I wish I had access to some of our family photo albums, and I’d show you the awesomeness of the styles back then. Clyde and my dad used to rock these awesome hats, like the ones the golfers wore before they all had Nike and Titleist logos. And the pants, oh boy, the pants. Sorta tight, plaid, and kinda big at the bottom – not quite like a bell-bottom, but close. Flare leg, I reckon. And the ladies wore these polyester button-up shirts with these weird ribbon ties at the top. Aurora had a sexy red number with a hole right near her boobs, what today I’d probably call a cleavage shirt. Is it weird that I remember these details? Who cares…

I also remember showering one night when they were over. I’d just learned to shave my legs, and I suppose my fancy Bic razor was on the dull side, because the second I aligned the razor with my thigh, the water hit the razor and slipped, taking a ginormous slice of my thigh with it. I wasn’t sure what to do about gushing blood, so I proceeded to toss on a towel and run out to the adults. Drunk adults aren’t very helpful in those situations, as it turns out. But eventually, the bleeding stopped and I was probably way too dramatic about it anyway. That was probably too much information, but you’ll deal.

Last but certainly not least, I remember Aurora for her skinny long cigarettes (so French and sophisticated) and her love of citrus fruits. We’d sometimes eat lemon rinds together, just to gross everyone else out. If it wouldn’t tear the enamel from my teeth, I’d probably eat a lemon daily just like an apple or a bowl of cherries. Dang, they’re tasty.

So when I found out about my coworker’s lemon tree burgeoning with fruit, I easily volunteered to take some off of her hands. What she gave me were the biggest lemons I’ve ever seen, and after a little thought, I made yet another batch of lemon curd. It’s sour enough to remind me of all those lemons I used to eat, but tempered by the eggs and the butter so other people will like it, too. Its biggest claim to fame? the stuff goes on everything. I like a regular ol’ piece of toasted bread, truth be told, but next week I’ll give you an extra-tasty option. Of course, you can always see what you find in the bread or breakfast section of the recipe index, but if all else fails, a spoonful is just as good all by its lonesome, or with a plate of berries.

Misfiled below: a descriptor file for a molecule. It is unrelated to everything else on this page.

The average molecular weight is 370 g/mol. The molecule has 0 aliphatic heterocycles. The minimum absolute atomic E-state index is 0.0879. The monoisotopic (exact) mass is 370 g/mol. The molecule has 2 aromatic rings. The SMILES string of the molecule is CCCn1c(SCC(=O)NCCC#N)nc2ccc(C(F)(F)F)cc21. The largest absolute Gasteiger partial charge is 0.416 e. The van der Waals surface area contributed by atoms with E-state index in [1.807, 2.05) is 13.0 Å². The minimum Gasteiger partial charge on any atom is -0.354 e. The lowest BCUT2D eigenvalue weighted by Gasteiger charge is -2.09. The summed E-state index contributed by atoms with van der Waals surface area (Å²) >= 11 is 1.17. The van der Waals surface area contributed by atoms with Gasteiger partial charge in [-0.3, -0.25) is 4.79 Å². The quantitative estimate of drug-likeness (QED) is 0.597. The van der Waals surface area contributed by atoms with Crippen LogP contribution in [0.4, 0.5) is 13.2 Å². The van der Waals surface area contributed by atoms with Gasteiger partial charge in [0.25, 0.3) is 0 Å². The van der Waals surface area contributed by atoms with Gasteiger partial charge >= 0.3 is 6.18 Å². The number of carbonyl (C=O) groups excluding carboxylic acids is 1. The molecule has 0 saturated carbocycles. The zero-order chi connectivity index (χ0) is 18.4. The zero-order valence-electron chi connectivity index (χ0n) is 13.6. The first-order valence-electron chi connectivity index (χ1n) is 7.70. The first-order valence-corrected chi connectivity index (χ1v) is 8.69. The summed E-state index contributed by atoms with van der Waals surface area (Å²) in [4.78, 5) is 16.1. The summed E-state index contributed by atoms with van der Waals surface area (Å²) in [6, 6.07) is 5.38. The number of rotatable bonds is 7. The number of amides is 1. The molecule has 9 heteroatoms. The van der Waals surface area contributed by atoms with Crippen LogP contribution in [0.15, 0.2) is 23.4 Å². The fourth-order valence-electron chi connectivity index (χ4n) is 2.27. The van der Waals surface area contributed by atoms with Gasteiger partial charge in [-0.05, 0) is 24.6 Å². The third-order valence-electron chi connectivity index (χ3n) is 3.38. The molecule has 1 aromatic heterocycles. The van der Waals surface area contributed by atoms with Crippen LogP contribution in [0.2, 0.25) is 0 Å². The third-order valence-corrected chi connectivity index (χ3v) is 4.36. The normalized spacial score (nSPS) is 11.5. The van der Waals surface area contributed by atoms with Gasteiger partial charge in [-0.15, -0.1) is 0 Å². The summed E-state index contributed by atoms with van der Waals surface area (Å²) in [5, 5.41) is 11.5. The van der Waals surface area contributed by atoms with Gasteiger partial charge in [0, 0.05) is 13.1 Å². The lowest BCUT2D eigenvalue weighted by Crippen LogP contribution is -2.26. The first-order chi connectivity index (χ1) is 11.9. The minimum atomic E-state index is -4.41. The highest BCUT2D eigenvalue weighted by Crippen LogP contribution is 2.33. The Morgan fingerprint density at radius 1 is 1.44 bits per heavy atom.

Lemon Curd
from Gourmet via Epicurious; makes 1 1/3 cups

time commitment: 1 hour, 15 minutes (15 minutes active)

printable version

1/2 cup fresh lemon juice
2 teaspoons finely grated fresh lemon zest
1/2 cup sugar
3 large eggs
3/4 stick (6 tablespoons) unsalted butter, cut into bits

Whisk together juice, zest, sugar, and eggs in a 2-quart heavy saucepan. Stir in butter and cook over moderately low heat, whisking frequently, until curd is thick enough to hold marks of whisk and first bubble appears on surface, about 6 minutes.

Using a fine mesh strainer, strain curd into a bowl and chill, its surface covered with plastic wrap, until cold, at least 1 hour.